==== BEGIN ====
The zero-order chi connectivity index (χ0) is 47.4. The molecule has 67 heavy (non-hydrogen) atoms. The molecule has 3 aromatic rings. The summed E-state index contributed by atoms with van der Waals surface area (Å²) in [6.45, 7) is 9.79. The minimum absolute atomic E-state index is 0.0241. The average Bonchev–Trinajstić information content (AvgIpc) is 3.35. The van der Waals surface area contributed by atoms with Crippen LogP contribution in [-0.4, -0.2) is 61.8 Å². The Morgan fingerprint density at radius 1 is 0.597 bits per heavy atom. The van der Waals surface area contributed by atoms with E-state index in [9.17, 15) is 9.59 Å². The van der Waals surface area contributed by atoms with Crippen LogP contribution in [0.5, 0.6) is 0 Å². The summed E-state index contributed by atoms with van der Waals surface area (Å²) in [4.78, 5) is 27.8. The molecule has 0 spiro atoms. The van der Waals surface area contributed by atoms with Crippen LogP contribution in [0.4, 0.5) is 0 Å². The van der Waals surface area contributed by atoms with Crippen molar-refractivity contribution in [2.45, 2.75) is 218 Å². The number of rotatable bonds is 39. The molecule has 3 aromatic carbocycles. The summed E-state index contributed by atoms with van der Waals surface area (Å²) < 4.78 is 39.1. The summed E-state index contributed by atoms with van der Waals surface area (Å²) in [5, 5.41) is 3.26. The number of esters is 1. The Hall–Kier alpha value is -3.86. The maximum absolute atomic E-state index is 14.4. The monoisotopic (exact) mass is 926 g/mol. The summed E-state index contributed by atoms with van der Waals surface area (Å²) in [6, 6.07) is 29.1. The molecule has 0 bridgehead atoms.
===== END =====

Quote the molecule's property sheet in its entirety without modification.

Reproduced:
The zero-order chi connectivity index (χ0) is 47.4. The molecule has 67 heavy (non-hydrogen) atoms. The molecule has 3 aromatic rings. The summed E-state index contributed by atoms with van der Waals surface area (Å²) in [6.45, 7) is 9.79. The minimum absolute atomic E-state index is 0.0241. The average Bonchev–Trinajstić information content (AvgIpc) is 3.35. The van der Waals surface area contributed by atoms with Crippen LogP contribution in [-0.4, -0.2) is 61.8 Å². The Morgan fingerprint density at radius 1 is 0.597 bits per heavy atom. The van der Waals surface area contributed by atoms with E-state index in [9.17, 15) is 9.59 Å². The van der Waals surface area contributed by atoms with Crippen LogP contribution in [0.5, 0.6) is 0 Å². The summed E-state index contributed by atoms with van der Waals surface area (Å²) in [4.78, 5) is 27.8. The molecule has 0 spiro atoms. The van der Waals surface area contributed by atoms with Crippen LogP contribution in [0.4, 0.5) is 0 Å². The van der Waals surface area contributed by atoms with Crippen molar-refractivity contribution in [2.45, 2.75) is 218 Å². The number of rotatable bonds is 39. The molecule has 3 aromatic carbocycles. The summed E-state index contributed by atoms with van der Waals surface area (Å²) < 4.78 is 39.1. The summed E-state index contributed by atoms with van der Waals surface area (Å²) in [5, 5.41) is 3.26. The number of esters is 1. The Hall–Kier alpha value is -3.86. The maximum absolute atomic E-state index is 14.4. The monoisotopic (exact) mass is 926 g/mol. The summed E-state index contributed by atoms with van der Waals surface area (Å²) in [6, 6.07) is 29.1. The molecule has 0 bridgehead atoms.